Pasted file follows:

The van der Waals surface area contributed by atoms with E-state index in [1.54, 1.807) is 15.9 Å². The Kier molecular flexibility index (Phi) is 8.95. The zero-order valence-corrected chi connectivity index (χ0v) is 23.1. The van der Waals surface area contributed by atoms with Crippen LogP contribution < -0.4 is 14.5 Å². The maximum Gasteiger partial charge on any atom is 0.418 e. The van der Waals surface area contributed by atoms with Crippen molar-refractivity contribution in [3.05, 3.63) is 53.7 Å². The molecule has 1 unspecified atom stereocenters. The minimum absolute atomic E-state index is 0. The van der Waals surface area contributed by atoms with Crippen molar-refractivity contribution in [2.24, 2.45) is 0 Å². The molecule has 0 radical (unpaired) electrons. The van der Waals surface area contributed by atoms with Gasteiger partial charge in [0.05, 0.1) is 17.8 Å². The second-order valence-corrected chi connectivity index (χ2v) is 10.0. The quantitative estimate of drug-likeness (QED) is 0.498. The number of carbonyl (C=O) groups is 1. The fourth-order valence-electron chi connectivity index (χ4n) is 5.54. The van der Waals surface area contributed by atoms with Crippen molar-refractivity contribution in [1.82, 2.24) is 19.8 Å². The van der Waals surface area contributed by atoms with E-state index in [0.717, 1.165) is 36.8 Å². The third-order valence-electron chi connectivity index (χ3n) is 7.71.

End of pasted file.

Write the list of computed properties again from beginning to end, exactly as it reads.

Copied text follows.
The van der Waals surface area contributed by atoms with E-state index in [1.54, 1.807) is 15.9 Å². The Kier molecular flexibility index (Phi) is 8.95. The zero-order valence-corrected chi connectivity index (χ0v) is 23.1. The van der Waals surface area contributed by atoms with Crippen LogP contribution < -0.4 is 14.5 Å². The maximum Gasteiger partial charge on any atom is 0.418 e. The van der Waals surface area contributed by atoms with Crippen molar-refractivity contribution in [3.05, 3.63) is 53.7 Å². The molecule has 1 unspecified atom stereocenters. The minimum absolute atomic E-state index is 0. The van der Waals surface area contributed by atoms with Crippen molar-refractivity contribution in [2.24, 2.45) is 0 Å². The molecule has 0 radical (unpaired) electrons. The van der Waals surface area contributed by atoms with Gasteiger partial charge in [0.05, 0.1) is 17.8 Å². The second-order valence-corrected chi connectivity index (χ2v) is 10.0. The quantitative estimate of drug-likeness (QED) is 0.498. The number of carbonyl (C=O) groups is 1. The fourth-order valence-electron chi connectivity index (χ4n) is 5.54. The van der Waals surface area contributed by atoms with Crippen molar-refractivity contribution in [1.82, 2.24) is 19.8 Å². The van der Waals surface area contributed by atoms with E-state index in [0.717, 1.165) is 36.8 Å². The third-order valence-electron chi connectivity index (χ3n) is 7.71.